The cost of commodities trend in one direction: up. Coal, oil, gold, even rice, it’s all the same, said greentech and software pioneer Bill Gross at Earth2Tech’s Green:Net conference today. “The one thing that’s going down is the cost of computational power. That’s the one resource we’re going to have plentifully in the future.” So what greentech entrepreneurs should do, according to Gross, is focus on ways to innovate that are computationally hard. That’s the quickest way to get to Gross’ projected world energy usage of 50 terawatts
per day by 2050.
At Green:Net, Bill Gross wasn’t the only prominent proponent of Moore’s Law — which states that a single chip’s capacity for transistors will double every two years. The venture capitalist Steve Jurvetson used his talk to describe the opportunity of information technology becoming more efficient (read our write-up).
Gross’ first company, which he start back in the 10th grade, was actually in the solar energy space, he said, inspired in part by the shortages that had car drivers lining up to get to the gas station in 1973. Under the name Solar Devices, Gross sold plans for Stirling Engines for $4 through the back pages of Popular Science.
And Gross is still working on the task of turning heat energy into mechanical energy. He spoke of Infinia, which innovated a 40 percent increase in Stirling Engine efficiency. The company modeled every possible optimization, picked the two best ones, mated them together, then repeated that for 1,000 generations. It took less than two days to simulate a million engines. “The computation power to enable that was not even possible five years ago,” said Gross.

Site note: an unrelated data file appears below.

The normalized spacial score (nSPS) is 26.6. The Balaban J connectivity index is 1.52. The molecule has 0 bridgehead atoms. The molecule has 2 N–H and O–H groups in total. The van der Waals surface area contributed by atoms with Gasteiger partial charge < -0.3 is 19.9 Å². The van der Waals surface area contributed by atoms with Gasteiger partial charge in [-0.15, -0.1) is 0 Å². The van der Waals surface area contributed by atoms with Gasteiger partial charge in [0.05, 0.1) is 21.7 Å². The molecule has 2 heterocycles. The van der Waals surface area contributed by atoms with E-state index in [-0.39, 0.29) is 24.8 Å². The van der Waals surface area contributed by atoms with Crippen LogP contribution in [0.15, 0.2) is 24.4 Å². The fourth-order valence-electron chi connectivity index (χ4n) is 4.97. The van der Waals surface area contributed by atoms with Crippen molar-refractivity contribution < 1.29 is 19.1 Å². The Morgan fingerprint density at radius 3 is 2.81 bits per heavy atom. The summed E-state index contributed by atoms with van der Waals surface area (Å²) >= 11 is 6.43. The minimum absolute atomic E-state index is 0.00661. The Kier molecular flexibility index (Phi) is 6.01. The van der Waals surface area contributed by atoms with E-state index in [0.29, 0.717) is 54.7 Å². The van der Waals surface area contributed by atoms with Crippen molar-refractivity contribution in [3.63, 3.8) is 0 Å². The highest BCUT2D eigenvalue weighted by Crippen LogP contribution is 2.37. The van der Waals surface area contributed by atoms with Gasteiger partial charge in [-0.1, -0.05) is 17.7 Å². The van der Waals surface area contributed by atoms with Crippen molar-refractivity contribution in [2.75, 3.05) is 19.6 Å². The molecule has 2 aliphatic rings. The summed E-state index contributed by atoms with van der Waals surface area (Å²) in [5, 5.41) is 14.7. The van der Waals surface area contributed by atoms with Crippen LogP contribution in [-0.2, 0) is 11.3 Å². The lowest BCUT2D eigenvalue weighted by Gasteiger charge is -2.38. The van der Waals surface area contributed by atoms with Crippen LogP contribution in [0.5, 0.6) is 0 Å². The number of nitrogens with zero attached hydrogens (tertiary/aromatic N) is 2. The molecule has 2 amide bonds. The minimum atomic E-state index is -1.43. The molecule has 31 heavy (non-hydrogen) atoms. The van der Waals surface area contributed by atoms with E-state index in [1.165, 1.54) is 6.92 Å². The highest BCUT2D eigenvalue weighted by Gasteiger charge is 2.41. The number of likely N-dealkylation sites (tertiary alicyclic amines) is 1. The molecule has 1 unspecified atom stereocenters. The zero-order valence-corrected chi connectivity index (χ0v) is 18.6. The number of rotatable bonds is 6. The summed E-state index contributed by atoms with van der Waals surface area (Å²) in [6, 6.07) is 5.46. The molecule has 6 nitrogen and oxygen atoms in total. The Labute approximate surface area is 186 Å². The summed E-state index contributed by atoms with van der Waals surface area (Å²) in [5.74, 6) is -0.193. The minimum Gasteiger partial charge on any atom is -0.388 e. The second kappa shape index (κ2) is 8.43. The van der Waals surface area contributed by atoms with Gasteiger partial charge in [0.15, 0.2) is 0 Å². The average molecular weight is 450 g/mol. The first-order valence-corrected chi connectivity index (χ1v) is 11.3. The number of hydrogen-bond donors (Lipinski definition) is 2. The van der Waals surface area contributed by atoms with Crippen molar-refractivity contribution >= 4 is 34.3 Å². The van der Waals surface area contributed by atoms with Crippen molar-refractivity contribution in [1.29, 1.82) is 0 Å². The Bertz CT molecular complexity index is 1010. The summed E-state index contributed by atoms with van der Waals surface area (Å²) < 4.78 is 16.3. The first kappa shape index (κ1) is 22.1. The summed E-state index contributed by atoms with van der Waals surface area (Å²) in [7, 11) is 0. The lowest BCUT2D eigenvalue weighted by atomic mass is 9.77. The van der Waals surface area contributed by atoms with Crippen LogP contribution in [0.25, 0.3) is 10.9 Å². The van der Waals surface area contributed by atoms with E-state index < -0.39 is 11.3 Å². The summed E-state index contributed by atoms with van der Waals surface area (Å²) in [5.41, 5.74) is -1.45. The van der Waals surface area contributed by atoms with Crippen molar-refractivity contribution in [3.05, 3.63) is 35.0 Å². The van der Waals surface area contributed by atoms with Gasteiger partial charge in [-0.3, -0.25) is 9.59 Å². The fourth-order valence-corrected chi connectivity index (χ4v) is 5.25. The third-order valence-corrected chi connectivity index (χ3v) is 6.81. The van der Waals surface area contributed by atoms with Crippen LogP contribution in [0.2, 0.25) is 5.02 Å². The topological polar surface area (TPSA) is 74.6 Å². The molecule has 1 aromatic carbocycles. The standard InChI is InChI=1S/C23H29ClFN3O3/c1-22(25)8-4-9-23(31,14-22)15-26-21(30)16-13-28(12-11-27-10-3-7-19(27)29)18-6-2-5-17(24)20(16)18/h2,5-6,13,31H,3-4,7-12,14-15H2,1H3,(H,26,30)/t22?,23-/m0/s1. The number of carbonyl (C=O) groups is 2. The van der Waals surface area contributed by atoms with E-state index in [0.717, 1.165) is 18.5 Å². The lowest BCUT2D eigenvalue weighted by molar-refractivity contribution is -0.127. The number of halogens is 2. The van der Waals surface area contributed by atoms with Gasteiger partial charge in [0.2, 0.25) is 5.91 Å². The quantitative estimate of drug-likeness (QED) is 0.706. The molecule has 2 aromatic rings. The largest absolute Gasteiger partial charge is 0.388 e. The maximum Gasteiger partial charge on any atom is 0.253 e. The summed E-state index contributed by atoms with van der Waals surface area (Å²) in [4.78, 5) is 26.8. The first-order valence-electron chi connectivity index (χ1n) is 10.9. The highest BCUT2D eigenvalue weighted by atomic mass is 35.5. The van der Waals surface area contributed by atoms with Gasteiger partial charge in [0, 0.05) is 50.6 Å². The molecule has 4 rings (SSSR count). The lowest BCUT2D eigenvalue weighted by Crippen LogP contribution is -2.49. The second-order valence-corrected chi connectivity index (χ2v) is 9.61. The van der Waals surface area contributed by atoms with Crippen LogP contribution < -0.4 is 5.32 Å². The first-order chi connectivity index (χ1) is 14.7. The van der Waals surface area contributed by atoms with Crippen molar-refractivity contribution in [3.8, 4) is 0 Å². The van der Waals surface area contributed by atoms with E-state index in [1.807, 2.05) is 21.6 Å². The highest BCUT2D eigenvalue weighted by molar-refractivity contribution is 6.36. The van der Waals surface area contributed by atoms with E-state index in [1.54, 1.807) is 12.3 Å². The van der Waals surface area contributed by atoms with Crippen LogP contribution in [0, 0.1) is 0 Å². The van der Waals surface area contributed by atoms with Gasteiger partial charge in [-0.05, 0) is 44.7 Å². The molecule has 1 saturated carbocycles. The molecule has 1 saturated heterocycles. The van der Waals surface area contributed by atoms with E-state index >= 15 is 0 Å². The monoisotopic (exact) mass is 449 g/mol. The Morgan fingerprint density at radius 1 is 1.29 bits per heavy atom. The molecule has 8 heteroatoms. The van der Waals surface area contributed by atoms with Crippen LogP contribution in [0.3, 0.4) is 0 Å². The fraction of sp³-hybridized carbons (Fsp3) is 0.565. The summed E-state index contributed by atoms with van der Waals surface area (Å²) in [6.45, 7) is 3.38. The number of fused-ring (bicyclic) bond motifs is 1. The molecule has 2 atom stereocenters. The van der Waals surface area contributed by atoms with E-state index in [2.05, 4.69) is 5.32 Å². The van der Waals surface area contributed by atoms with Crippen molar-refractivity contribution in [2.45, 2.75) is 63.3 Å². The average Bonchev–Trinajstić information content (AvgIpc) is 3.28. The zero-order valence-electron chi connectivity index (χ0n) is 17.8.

Gross spoke of another of his companies, the electric car maker Aptera. The Aptera car is currently at 230 miles per gallon. It shaved off MPG by using computational fluid dynamics — enclosing the wheels was worth 30 MPG, tapering the back of the vehicle earned 7 MPG. “It’s amazing to see what you can find through these iterations,” said Gross. The Aptera car now has 2.11 total drag (drag coefficient multiplied by the size of the front of the vehicle), which is less than a 10-speed bicycle (which is at 3.42 total drag).
Lastly, Gross talked about eSolar, where he was CEO until recently. That company improved solar energy farms by honing the way its many mirrors are built and calibrated. First, shipping containers can transport items up to 88 inches. By fitting under that mark, mirrors can be assembled in a factor rather than in the field after they’ve been shipped. Then, using an accordion rack structure, the company avoided set-up labor cost and complications. And lastly, building a series of towers around the solar panels, it used high-resolution cameras and complex software to detect the beams of every mirror, then calibrate them and manipulate them automatically. Now the mirrors are accurately positioned to one twentieth of a degree, instead of two degrees.
Through the power of computation, Gross said he thinks the cost of solar power can “get within striking distance” of the price of coal in next 3-5 years.